Evaluation of Multiple Imputation with Large Proportions of Missing Data: How Much Is Too Much?
Background: Multiple Imputation (MI) is known as an effective method for handling missing data in public health research. However, it is not clear that the method will be effective when the data contain a high percentage of missing observations on a variable.
Methods: Using data from “Predictive Study of Coronary Heart Disease” study, this study examined the effectiveness of multiple imputation in data with 20% missing to 80% missing observations using absolute bias (|bias|) and Root Mean Square Error (RMSE) of MI measured under Missing Completely at Random (MCAR), Missing at Random (MAR), and Not Missing at Random (NMAR) assumptions.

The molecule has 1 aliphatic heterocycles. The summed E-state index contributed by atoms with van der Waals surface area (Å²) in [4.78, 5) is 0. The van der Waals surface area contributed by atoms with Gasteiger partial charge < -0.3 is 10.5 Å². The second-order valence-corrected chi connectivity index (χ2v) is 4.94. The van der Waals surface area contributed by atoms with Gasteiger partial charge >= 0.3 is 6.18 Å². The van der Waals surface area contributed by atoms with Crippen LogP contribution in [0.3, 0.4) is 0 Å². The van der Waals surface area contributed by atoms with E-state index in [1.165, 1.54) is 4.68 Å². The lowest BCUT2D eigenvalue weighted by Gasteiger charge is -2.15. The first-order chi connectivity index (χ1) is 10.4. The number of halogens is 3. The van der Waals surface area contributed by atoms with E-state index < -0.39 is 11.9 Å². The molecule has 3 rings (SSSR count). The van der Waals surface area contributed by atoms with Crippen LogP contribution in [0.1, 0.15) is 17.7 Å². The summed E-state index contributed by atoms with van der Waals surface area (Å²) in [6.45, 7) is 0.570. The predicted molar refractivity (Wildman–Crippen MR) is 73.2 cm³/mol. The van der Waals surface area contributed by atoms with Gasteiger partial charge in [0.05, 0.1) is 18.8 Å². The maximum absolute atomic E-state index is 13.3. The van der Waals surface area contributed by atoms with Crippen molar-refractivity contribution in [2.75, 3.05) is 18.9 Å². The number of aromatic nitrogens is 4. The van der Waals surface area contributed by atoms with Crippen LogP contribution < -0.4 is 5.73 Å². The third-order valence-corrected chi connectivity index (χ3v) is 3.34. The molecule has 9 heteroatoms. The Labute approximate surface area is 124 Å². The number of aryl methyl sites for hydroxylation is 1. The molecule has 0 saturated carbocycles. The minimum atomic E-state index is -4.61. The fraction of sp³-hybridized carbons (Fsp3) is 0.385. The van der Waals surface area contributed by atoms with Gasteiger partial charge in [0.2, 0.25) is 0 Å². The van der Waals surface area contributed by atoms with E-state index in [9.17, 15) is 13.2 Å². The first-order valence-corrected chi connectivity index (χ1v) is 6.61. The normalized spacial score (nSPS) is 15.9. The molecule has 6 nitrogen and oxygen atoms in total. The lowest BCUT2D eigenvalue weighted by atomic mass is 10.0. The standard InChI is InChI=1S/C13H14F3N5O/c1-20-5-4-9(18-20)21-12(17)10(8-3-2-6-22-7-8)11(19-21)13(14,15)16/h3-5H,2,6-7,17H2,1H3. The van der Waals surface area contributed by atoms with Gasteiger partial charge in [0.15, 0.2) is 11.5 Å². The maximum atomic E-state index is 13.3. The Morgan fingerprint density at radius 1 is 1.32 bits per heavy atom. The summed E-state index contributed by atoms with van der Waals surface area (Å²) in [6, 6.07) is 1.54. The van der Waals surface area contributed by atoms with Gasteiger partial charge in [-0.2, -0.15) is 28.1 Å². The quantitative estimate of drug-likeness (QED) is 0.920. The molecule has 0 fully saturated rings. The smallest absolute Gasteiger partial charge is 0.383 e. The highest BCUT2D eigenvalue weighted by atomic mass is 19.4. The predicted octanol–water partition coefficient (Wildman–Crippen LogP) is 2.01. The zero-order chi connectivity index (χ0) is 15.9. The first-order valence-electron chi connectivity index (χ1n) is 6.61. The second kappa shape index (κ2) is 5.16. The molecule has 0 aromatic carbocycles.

Results: The |bias| and RMSE of MI was much smaller than of the results of CCA under all missing mechanisms, especially with a high percentage of missing. In addition, the |bias| and RMSE of MI were consistent regardless of increasing imputation numbers from M=10 to M=50. Moreover, when comparing imputation mechanisms, MCMC method had universally smaller |bias| and RMSE than those of Regression method and Predictive Mean Matching method under all missing mechanisms.
Conclusion: As missing percentages become higher, using MI is recommended, because MI produced less biased estimates under all missing mechanisms. However, when large proportions of data are missing, other things need to be considered such as the number of imputations, imputation mechanisms, and missing data mechanisms for proper imputation.
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|Issue||Vol 50 No 7 (2021)|
|Public health research Multiple imputation Large proportions of missing data Coronary heart disease|
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